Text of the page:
Date of Award
Senior Honors Thesis
College or School
Biological Sciences; Molecular, Cellular, & Biomedical Sciences
Program or Major
Neuroscience & Behavior and Biomedical Sciences: Medical Microbiology
Bachelor of Science
Alzheimer’s Disease (AD) is a neurodegenerative condition caused by the abnormal accumulation of amyloid β plaque. While small amounts of amyloid β plaque is to be expected with increased age, AD presents amyloid precursor protein (APP), a gene promoting inappropriate plaque formation, causing early neuronal death and tissue depreciation. APP23 transgenic mouse models contain the human mutation in the neocortical and hippocampal positions, areas revealing of plaque accumulation and memory loss. Within the hippocampal cortices, the primary cilia, which regulate higher cognition and neurodevelopment can be studied along with burst suppressions, or moments of high focal activity, to target potential early biomarkers for progressive neurodegeneration by utilizing EEG/EMG recordings, immunohistochemistry, and confocal microscopy. It was hypothesized that the younger APP23 mice establish the connection between stimuli better than the wildtype mice. Under trace fear conditioning, if more burst suppressions are present for APP23 mice, then their genotype is more successful than the control. In early development, the transgenic mice show to have more active neurons and, therefore, are more intelligent than the control. The APP mouse showed more significant burst suppressions after the tone stimuli prior to the time of the shock compared to the control. Indicative of a learning response, the transgenic subject displayed apprehension to the external stimuli whereas the wildtype mice did not yet make the connection.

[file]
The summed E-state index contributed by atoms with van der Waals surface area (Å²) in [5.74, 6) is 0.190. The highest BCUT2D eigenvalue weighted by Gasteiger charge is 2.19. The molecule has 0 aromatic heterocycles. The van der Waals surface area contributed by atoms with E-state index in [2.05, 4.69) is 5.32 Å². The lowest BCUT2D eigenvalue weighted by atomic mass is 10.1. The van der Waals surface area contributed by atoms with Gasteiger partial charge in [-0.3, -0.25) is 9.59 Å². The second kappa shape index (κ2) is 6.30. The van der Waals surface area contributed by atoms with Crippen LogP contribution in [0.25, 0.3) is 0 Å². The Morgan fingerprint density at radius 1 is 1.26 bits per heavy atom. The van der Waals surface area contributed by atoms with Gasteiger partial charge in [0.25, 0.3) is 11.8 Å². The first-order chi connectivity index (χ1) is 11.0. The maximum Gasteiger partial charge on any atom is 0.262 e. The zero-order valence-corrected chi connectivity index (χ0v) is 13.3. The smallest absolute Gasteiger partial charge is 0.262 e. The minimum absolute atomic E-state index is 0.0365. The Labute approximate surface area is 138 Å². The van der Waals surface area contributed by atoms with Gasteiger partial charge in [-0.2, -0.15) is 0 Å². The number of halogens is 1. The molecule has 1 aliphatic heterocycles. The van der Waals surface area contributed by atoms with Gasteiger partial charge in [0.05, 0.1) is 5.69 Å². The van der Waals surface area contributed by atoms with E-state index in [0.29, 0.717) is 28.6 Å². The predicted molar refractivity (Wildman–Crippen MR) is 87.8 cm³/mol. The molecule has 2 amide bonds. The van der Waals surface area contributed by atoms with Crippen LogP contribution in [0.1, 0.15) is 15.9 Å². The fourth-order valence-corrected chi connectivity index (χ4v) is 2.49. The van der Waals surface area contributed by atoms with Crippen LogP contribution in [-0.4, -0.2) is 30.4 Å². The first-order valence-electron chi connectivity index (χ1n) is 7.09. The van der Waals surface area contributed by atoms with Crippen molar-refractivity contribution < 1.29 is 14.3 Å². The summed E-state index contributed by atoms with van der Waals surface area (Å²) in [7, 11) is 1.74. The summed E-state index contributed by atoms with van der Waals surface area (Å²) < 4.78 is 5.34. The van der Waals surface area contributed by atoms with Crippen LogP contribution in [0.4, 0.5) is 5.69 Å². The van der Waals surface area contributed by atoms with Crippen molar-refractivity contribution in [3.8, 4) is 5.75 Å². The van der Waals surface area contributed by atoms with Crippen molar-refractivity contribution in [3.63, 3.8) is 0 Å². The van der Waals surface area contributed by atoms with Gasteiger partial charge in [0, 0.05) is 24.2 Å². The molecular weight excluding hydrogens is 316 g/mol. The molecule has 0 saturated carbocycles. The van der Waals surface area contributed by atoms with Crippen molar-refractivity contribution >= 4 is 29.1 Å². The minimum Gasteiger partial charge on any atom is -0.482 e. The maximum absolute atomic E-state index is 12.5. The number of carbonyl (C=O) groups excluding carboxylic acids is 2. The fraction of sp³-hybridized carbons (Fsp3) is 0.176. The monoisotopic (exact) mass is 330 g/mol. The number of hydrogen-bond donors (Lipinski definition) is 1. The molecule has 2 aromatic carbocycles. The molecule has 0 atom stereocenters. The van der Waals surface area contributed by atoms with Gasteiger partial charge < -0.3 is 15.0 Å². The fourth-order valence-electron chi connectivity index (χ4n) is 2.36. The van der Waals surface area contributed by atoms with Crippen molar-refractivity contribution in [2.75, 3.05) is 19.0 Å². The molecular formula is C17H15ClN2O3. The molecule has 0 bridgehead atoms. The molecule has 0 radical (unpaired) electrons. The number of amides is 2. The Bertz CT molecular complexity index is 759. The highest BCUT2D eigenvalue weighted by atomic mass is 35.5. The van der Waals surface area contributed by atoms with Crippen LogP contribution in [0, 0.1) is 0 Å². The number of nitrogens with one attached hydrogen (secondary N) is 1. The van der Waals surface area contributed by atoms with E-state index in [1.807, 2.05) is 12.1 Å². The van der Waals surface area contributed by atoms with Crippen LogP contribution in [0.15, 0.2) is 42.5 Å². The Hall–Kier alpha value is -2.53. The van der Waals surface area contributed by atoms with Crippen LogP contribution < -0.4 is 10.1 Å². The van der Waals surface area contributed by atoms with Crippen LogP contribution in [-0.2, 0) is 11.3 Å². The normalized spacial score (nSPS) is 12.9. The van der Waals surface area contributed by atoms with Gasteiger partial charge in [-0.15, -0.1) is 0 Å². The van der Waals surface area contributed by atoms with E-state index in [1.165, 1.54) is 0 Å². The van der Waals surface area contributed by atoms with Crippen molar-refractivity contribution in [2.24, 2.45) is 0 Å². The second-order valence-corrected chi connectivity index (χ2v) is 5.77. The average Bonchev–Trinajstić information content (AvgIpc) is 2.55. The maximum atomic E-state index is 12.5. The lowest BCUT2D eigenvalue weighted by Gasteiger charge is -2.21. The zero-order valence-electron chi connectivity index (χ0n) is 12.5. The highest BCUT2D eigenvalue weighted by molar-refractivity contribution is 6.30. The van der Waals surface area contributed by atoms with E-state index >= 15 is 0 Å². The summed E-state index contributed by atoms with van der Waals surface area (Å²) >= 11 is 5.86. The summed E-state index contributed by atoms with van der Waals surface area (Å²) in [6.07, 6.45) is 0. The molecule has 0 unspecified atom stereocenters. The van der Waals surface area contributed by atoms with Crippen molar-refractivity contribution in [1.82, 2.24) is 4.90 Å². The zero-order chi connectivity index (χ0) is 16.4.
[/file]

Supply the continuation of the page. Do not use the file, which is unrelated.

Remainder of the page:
Walsh, Sierra Rose Mae, "Neuronal Primary Cilia in Postnatal Brains & Alzheimer’s Disease Mice EEG Patterns Under Fear Conditioning" (2023). Honors Theses and Capstones. 752.